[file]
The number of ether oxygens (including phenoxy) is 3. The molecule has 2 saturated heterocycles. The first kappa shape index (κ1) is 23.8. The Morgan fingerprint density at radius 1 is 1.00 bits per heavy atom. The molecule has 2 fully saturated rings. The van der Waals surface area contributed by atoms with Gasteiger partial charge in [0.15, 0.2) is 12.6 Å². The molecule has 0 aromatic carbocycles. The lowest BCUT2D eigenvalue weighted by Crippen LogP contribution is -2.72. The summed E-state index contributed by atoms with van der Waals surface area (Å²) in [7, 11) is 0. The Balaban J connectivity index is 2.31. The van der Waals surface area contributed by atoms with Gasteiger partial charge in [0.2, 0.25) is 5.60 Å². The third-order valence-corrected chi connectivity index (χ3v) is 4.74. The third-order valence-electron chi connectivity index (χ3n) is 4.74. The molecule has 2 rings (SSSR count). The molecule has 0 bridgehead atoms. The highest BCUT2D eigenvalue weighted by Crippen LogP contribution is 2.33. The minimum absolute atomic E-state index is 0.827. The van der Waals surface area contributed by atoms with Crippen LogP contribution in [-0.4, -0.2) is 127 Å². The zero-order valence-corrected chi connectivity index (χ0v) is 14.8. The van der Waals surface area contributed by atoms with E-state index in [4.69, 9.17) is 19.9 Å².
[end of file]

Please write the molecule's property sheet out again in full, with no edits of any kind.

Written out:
The number of ether oxygens (including phenoxy) is 3. The molecule has 2 saturated heterocycles. The first kappa shape index (κ1) is 23.8. The Morgan fingerprint density at radius 1 is 1.00 bits per heavy atom. The molecule has 2 fully saturated rings. The van der Waals surface area contributed by atoms with Gasteiger partial charge in [0.15, 0.2) is 12.6 Å². The molecule has 0 aromatic carbocycles. The lowest BCUT2D eigenvalue weighted by Crippen LogP contribution is -2.72. The summed E-state index contributed by atoms with van der Waals surface area (Å²) in [7, 11) is 0. The Balaban J connectivity index is 2.31. The van der Waals surface area contributed by atoms with Gasteiger partial charge in [0.2, 0.25) is 5.60 Å². The third-order valence-corrected chi connectivity index (χ3v) is 4.74. The third-order valence-electron chi connectivity index (χ3n) is 4.74. The molecule has 2 rings (SSSR count). The molecule has 0 bridgehead atoms. The highest BCUT2D eigenvalue weighted by Crippen LogP contribution is 2.33. The minimum absolute atomic E-state index is 0.827. The van der Waals surface area contributed by atoms with Crippen LogP contribution in [-0.4, -0.2) is 127 Å². The zero-order valence-corrected chi connectivity index (χ0v) is 14.8. The van der Waals surface area contributed by atoms with E-state index in [4.69, 9.17) is 19.9 Å².